We may not like talking about death, but we do like to visit it. Some of the world’s most visited tourist attractions commemorate the dead – and even the simplest graves have become popular destinations. Here’s a selection of the most famous gravesites on the planet…
Death is a fact of life for us all. But even though it’ll come to all of us eventually, it’s a topic that most of us avoid thinking about.
Take a step back, though, and you might be surprised where you find ‘death’ lurking. In fact, some of the world’s most visited tourist attractions commemorate the dead. Even simple graves have become popular destinations because of the people buried there.
Here are some of the best.
The Great Pyramid, Egypt
Located on the west bank of the River Nile, The Great Pyramid is the oldest and tallest of the three pyramids of Giza – it was built around 4,500 years ago (around 2550 BC) and measures a whopping 147 metres. This is the only surviving structure from the famed seven wonders of the ancient world.
People from all over the world are drawn to this spectacular structure. But many don’t realise that this is also the place where Pharaoh Khufu was mummified to ensure immortality after death. He was also buried with everything he would need in the afterlife.
The Taj Mahal, India
You’ve probably heard of the Taj Mahal in Agra – but did you know that it houses the tombs of Emperor Shah Janah and Mumtaz Mahal (his favourite wife)? It may look like a grand palace, but one of India’s most iconic sights is actually a mausoleum. It’s also a UNESCO World Heritage Site and receives around eight million visitors a year.
This magnificent building was made by 20,000 stone carvers, masons and artists between 1631 and 1648. It sits on a raised platform amidst gardens that align with the rising and setting sun during the summer and winter solstices.
The Terracotta Army, China
The Terracotta Army is a collection of life-sized warriors, chariots and horses, which were designed to protect the tomb of the First Qin Emperor (the first emperor of China) in the afterlife. The 8,000-strong army dates from between 246–206 BC and is part of a vast mausoleum complex spread over multiple kilometres.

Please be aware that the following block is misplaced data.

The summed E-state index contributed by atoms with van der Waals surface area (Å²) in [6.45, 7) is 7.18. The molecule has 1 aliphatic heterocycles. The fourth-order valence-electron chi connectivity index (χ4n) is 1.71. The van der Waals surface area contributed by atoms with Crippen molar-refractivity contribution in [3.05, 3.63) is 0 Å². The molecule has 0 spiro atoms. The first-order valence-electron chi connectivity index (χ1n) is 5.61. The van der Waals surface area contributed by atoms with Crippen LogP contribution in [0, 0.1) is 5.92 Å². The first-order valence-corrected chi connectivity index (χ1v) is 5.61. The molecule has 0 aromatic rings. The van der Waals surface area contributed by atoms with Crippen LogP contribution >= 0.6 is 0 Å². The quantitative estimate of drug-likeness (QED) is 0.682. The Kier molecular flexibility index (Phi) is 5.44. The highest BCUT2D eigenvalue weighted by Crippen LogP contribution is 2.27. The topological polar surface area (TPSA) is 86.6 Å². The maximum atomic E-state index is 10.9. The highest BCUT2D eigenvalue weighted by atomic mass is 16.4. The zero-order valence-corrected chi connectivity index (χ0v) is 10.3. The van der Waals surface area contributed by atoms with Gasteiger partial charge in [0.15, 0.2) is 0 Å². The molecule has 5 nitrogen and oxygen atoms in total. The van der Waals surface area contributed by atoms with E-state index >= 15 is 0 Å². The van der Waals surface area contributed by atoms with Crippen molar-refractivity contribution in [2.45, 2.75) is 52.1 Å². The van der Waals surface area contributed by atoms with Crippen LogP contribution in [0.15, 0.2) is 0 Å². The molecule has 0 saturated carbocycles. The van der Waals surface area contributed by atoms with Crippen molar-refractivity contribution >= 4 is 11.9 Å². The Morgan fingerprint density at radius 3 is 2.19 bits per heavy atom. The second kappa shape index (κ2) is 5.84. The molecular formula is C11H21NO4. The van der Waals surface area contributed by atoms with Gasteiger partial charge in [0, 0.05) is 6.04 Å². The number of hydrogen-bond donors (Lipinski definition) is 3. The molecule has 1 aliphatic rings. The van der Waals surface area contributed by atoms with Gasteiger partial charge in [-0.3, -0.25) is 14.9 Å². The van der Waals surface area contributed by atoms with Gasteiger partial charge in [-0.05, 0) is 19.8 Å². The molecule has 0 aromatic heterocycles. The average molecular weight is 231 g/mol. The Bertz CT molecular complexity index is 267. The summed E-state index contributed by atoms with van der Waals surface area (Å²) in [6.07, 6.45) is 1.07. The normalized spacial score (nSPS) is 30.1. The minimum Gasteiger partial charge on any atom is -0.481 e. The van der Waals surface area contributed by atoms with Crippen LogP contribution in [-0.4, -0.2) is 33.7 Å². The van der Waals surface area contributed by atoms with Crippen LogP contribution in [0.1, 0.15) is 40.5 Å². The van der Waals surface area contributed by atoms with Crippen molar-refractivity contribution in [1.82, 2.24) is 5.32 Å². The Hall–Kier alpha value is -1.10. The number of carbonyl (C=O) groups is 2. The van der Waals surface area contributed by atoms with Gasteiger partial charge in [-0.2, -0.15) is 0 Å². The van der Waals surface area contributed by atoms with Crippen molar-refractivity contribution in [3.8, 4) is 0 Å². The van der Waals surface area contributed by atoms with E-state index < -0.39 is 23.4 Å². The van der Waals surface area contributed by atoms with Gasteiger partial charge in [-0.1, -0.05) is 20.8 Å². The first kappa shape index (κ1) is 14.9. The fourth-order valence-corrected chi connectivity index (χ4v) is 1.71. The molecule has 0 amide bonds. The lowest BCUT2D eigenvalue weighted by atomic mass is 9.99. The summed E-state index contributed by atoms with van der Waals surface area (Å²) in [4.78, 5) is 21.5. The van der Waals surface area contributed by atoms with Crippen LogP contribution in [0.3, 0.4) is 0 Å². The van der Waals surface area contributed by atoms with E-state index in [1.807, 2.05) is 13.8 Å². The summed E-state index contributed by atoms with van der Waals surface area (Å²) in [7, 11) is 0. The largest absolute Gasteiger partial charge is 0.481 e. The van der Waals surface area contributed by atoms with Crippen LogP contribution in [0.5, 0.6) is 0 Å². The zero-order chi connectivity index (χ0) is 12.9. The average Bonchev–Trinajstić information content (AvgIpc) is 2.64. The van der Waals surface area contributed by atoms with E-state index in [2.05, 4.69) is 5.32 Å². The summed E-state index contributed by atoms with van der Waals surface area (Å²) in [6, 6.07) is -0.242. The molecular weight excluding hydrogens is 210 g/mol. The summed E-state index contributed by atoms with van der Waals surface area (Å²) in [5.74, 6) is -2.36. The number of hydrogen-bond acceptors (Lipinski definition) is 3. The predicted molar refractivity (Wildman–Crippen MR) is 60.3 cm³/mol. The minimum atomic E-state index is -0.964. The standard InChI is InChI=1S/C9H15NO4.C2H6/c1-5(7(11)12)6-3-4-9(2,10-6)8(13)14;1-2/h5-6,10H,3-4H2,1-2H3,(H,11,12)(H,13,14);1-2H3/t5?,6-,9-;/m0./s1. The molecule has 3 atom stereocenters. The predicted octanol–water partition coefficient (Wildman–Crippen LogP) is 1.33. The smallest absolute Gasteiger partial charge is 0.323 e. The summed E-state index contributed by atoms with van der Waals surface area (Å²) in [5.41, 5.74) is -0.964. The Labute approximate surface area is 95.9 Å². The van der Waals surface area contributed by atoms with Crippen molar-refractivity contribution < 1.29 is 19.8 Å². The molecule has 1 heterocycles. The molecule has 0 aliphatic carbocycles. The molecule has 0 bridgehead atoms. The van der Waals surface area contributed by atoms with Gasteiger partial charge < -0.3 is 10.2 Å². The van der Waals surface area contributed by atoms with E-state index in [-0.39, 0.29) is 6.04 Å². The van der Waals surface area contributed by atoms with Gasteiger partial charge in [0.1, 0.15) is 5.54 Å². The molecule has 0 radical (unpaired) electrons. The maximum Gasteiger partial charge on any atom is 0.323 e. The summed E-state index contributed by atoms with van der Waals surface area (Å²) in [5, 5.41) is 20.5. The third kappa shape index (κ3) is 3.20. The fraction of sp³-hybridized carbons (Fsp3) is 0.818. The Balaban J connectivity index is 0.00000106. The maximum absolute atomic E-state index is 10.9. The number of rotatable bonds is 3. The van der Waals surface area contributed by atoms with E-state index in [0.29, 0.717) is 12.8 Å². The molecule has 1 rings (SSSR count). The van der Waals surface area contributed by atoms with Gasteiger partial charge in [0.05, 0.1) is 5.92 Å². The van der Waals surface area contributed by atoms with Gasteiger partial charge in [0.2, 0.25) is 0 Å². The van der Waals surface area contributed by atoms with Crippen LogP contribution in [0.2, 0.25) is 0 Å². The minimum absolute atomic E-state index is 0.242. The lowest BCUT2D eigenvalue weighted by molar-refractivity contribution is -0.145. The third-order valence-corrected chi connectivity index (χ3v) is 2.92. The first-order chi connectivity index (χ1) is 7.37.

It was only discovered in 1974 and is recognised as one of the greatest archaeological finds of the twentieth century.
Westminster Abbey, UK
London’s Westminster Abbey has been the scene of every Royal coronation in English history since 1066 – not to mention 16 Royal weddings. But what’s less well known is that this is also the final resting place for 3,300 people.
The illustrious dead buried here include Queen Elizabeth I, King Henry V, Sir Isaac Newton, Charles Dickens and Stephen Hawking.
Now we’ve seen some of the world’s most magnificent gravesites, let’s take a look at humbler graves. Here are several celebrities whose graves draw thousands of curious tourists and adoring fans each year.
The Doors’ front-man is buried in Père Lachaise cemetery in Paris. A host of famous names are buried there, including Oscar Wilde and Frédéric Chopin, but Jim Morrison’s grave is one of the most visited.
If you ever decide to go there yourself, don’t be surprised to see graffiti – fans of the iconic artist have been known to add arrows to nearby tombstones, pointing the way towards ‘Jim’.
Another rock ’n’ roll legend whose grave is visited by hundreds of thousands of fans on a yearly basis is Elvis Presley. Originally buried in Forest Hills Cemetery, Memphis, Elvis was moved to his former mansion, Graceland, and his grave now forms part of the Graceland tour. Around 600,000 people visit ‘The King’s’ final resting place each year.
One of modern history’s most influential thinkers and philosophers, Karl Marx is buried in Highgate Cemetery, North London. Originally opened in 1839 by a private company, the cemetery is now under the ownership of a charity, The Friends of Highgate Cemetery Trust.
Free to visit, it is a living history of Victorian London, with obelisks, catacombs, mausoleums and vaults scattered over 37 acres of overgrown woodland.
Eva Perón, aka Evita
Eva Perón, nicknamed Evita, is an Argentinian icon. She was the First Lady of Argentina between 1946 and 1952 (when she passed away), and she used her position to fight for women’s suffrage and improve the lives of the poor in her country.
She became a legendary figure in Argentine politics. Her grave is in Buenos Aires' Recoleta cemetery, where she lies in a heavily fortified crypt surrounded by an eerie, labyrinthine city of the dead.
Shakespeare was buried in the Holy Trinity Church in Stratford-upon-Avon. His tombstone carries no name, just a ‘curse’ that says: “Good friend, for Jesus’ sake forbear, To dig the dust enclosed here. Blessed be the man that spares these stones, And cursed be he that moves my bones.”
However, archaeologists believe that Shakespeare’s remains aren’t all there – allegedly, grave-robbers stole Shakespeare’s skull in the 18th century.
Are you planning ahead?
Whether one of the greatest monuments ever built or a simple burial plot, signs of death play an important role in cultures all over the world, past and present. They remind us how precious life is, and they encourage us to think about our own death.
Here at SunLife, we believe we should talk openly about death and make plans in advance. That’s why we created My Perfect Send-Off, a tool that will help you think about and record your funeral wishes – so your loved ones know exactly what you want when the time comes.